A freeware-based multispectral data analysis tool kit for satellite data has been developed to assist research and development of remote-sensing applications as well as education and training of remote-sensing scientists; it is called HYDRA—HYper-spectral data viewer for Development of Research Applications. HYDRA provides a fast and flexible interface that allows users to explore and visualize relationships between radiances (or reflectances and brightness temperatures) and wavelength (or wavenumber) using spectra diagrams, cross sections, scatter plots, multichannel combinations, and color enhancements on a pixel-by-pixel basis with full access to the underlying metadata of location and time.

HYDRA enables interrogation of multispectral (and hyperspectral) fields of data so that a) pixel location and spectral measurement values can be easily displayed; b) spectral channels can be combined in linear functions and the resulting images displayed; c) false color images can be constructed from multiple channel combinations; d) scatter plots of spectral channel combinations can be viewed; e) pixels in images can be found in scatter plots, and vice versa; f) transects of measurements can be displayed; and g) soundings of temperature and moisture as well as spectra from selected pixels can be compared.

The World Meteorological Organization has added HYDRA to its Virtual Laboratory for Satellite Training and Data Utilization to enable research with satellite data and to enhance training capabilities. The Virtual Laboratory is designed to provide the instructors and students with a set of easy-to-use tools for creating and conducting training sessions. HYDRA is now part of this international tool kit.

This paper describes some of the procedures for displaying multispectral data using HYDRA and presents some examples with Moderate Resolution Imaging Spectroradiometer (MODIS) and Atmospheric Infrared Sounder (AIRS) data.

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Suzanne W. Seemann, Jun Li, W. Paul Menzel, and Liam E. Gumley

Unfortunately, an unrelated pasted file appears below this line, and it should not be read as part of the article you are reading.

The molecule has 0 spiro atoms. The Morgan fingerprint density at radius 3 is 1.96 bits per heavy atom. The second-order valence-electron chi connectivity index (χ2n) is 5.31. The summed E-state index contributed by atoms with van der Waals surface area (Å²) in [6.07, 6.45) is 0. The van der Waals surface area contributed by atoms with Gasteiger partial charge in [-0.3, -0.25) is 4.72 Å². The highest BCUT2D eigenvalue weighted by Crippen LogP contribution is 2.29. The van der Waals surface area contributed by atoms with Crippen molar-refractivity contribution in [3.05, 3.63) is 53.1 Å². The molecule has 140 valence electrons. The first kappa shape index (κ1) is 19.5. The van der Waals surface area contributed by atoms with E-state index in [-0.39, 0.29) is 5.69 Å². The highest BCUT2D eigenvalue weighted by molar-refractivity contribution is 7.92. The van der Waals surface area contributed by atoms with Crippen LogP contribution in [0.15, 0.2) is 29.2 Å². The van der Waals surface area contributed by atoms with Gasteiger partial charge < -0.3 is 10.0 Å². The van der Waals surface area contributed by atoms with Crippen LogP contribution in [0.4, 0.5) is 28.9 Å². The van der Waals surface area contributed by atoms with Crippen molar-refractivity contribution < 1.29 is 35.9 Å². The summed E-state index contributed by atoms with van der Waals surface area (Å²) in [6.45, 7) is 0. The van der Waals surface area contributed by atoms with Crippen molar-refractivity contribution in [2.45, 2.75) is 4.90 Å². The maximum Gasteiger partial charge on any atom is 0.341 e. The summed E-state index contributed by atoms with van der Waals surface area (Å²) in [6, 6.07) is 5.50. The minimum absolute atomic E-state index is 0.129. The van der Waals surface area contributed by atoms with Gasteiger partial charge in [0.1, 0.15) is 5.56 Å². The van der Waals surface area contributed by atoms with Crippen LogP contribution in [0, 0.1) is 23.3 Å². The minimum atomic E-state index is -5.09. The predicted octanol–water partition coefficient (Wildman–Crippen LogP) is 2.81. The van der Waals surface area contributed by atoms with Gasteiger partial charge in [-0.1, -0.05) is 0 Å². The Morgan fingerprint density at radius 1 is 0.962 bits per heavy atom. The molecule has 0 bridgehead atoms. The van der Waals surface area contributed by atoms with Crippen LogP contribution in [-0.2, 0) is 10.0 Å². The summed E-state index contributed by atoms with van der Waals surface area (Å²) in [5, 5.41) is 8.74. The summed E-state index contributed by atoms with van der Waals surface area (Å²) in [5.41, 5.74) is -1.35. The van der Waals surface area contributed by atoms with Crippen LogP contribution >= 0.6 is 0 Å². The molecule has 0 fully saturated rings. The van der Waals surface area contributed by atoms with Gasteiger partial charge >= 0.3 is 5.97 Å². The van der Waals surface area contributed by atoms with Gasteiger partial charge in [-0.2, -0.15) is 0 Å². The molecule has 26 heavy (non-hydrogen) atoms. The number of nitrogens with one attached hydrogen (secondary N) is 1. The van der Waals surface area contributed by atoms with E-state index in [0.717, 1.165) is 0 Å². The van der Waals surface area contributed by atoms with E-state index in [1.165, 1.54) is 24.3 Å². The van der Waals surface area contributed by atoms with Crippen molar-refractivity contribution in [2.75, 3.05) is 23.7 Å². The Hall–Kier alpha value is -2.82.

Abstract

The algorithm for operational retrieval of atmospheric temperature and moisture distribution, total column ozone, and surface skin temperature from the Moderate Resolution Imaging Spectroradiometer (MODIS) longwave infrared radiances is presented. The retrieval algorithm uses clear-sky radiances measured by MODIS over land and ocean for both day and night. The algorithm employs a statistical retrieval with an option for a subsequent nonlinear physical retrieval. The synthetic regression coefficients for the statistical retrieval are derived using a fast radiative transfer model with atmospheric characteristics taken from a dataset of global radiosondes of atmospheric temperature, moisture, and ozone profiles. Evaluation of retrieved total precipitable water vapor (TPW) is performed by a comparison with retrievals from the Geostationary Operational Environmental Satellite (GOES) sounder, radiosonde observations, and data from ground-based instrumentation at the Atmospheric Radiation Measurement (ARM) Program Cloud and Radiation Test Bed (CART) in Oklahoma. Comparisons over one and one-half years show that the operational regression-based MODIS TPW agrees with the microwave radiometer (MWR) TPW at the ARM CART site in Oklahoma with an rmse of 4.1 mm. For moist cases, the physical retrieval improves the retrieval performance. For dry atmospheres (TPW less than 17 mm), both physical and regression-based retrievals from MODIS radiances tend to overestimate the moisture by 3.7 mm on average. Global maps of MODIS atmospheric-retrieved products are compared with the Special Sensor Microwave Imager (SSM/I) moisture and Total Ozone Mapping Spectrometer (TOMS) ozone products. MODIS retrievals of temperature, moisture, and ozone are in general agreement with the gradients and distributions from the other satellites, and MODIS depicts more detailed structure with its improved spatial resolution.

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W. Paul Menzel, Richard A. Frey, Hong Zhang, Donald P. Wylie, Chris C. Moeller, Robert E. Holz, Brent Maddux, Bryan A. Baum, Kathy I. Strabala, and Liam E. Gumley

Abstract